The fruit of the Spirit is love, joy, peace, patience, kindness, goodness, faithfulness, gentleness, self-control.
But the wisdom from Above is first pure, then peaceable, gentle, open to reason, full of mercy and good fruits, without uncertainty or insincerity.
I love playing sports. I love watching sports. I have favorite teams that I root for. And when one of my teams is playing, I always want them to win, and not only do I want them to win, I want them to destroy the competition. When my team plays, I don’t want a close game. I want a blowout. And if my team is winning by a lot, I prefer they just run up the score on the opponent. Sounds gentle, right?
I also watch sports for entertainment. They are not real life. When I’m not watching sports, I try to make it not about winning and losing.
The problem with many people, including me on occasion (I still have lots of work to do on this), is that life resembles our favorite sports team and it shouldn’t. In order for us to have some success, we feel that others have to fail. I remember in school, there was this “cut-throat” attitude about grades. Motivated students wanted to get the top grades, but they hoped other students would get poor grades.
In modern times, in the “keeping up with the Joneses” sense of “competition,” we not only try to keep up, but we also want to get ahead, we want to be the Joneses, and we would like to see others in our wake.
In cultivating “gentleness” the goal is to give our best while also hoping for our neighbor to find success as well. Our success should not be possible only with their failure. We can succeed and enjoy watching others succeed as well.
Today’s Bible verse from James 3:17, tells us the “wisdom from Above is first pure.” The wisdom that comes from God is not cutthroat or competitive, it is pure. “Then peaceable” means that God’s wisdom promotes unity and harmony, it doesn’t set people against each other. It is “gentle” because God’s wisdom keeps us in control of our strengths… Mercy and competition are at odds with each other. In a competitive athletic situation, we are taught to show no mercy. The wisdom of God is “full of mercy” in the sense that it is open to everyone. Where there is mercy, there is no competition. Finally, in “competitive” work environments, there is “uncertainty and insincerity.” Because we have taken “athletic-type” competition into work environments, we promote environments of uncertainty and insincerity, even intentionally keeping people off balance so that they are never comfortable.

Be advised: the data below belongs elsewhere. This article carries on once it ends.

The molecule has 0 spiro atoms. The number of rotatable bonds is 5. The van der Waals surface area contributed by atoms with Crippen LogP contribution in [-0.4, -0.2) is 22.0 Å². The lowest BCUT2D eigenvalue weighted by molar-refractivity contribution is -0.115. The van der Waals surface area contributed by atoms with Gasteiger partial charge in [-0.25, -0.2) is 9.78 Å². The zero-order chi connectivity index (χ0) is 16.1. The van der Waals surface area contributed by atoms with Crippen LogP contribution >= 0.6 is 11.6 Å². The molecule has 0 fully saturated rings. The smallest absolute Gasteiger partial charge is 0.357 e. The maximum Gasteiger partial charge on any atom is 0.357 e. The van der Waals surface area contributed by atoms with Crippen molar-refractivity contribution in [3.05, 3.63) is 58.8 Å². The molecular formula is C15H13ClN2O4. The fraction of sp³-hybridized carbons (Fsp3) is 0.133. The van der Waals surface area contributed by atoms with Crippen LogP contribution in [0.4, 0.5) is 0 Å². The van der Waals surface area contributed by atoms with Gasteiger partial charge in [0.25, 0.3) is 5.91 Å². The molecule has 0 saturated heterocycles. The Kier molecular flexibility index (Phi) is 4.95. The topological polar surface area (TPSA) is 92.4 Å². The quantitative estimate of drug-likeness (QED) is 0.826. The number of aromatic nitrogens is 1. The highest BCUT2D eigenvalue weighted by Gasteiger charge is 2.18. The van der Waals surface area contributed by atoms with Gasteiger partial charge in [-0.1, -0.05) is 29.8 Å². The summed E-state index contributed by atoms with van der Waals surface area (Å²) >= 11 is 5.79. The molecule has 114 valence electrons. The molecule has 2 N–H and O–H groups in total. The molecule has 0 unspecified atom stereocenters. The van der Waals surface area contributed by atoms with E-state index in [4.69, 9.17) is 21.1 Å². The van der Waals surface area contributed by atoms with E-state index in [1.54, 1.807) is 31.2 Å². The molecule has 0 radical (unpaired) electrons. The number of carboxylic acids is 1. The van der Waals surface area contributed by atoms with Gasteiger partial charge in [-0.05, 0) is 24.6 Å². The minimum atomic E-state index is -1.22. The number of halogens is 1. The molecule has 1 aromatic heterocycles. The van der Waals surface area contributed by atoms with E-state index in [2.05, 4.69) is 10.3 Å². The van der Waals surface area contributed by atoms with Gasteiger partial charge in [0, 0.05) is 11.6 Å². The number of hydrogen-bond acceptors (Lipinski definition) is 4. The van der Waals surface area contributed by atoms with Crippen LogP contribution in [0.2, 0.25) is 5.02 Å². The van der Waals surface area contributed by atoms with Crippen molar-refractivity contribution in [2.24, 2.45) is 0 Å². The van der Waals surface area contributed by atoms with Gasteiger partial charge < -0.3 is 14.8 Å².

Gentleness shows concern for the peace of our neighbors. It takes away the competition and promotes not only inclusion but the success of all. In the ideal relationship, friendship, or work environment, there is both sincerity and certainty. There is an environment that ensures people are comfortable and secure and this is, in my opinion, the best way to get the best effort from people.
When I was in high school playing soccer, I was the goalkeeper. Our coach used to play games with my head. He would say things like “if you let in any goals today, I won’t play you in the next game.” He thought that was motivating. It wasn’t actually. I was so focused on losing my position that sometimes I was so nervous I didn’t play well, and even when I played well, I played on the edge. I never really enjoyed playing.
Perhaps this kind of attitude has a place in athletics. But it shouldn’t be the day-to-day reality in a job, a friendship, or a marriage. Gentleness seeks to promote the good of our neighbors and doesn’t make everything a competition where there are winners and losers. Athletics must have winners and losers. But in most other situations in life, everyone can win. And gentleness seeks this.
Lord, thank You for the many gifts and talents that You have given me (name some of them). Help me to do my best with what You’ve given me today. Help me to be a voice of encouragement to those around me, to encourage them to do the best they can with their gifts and rejoice with them in their successes. Amen.
Compliment your neighbor on his or her successes today!
Fr. Stavros N. Akrotirianakis is the Proistamenos of St. John Greek Orthodox Church in Tampa, FL. Fr. contributes the Prayer Team Ministry, a daily reflection, which began in February 2015. The Prayer Team now has its own dedicated website!
Fr. Stavros has produced two books, “Let All Creation Rejoice: Reflections on Advent, the Nativity and Epiphany”: “https://amzn.to/2t1rXwh and “The Road Back to Christ: Reflections on Lent, Holy Week and the Resurrection.” https://amzn.to/2WAcfG0
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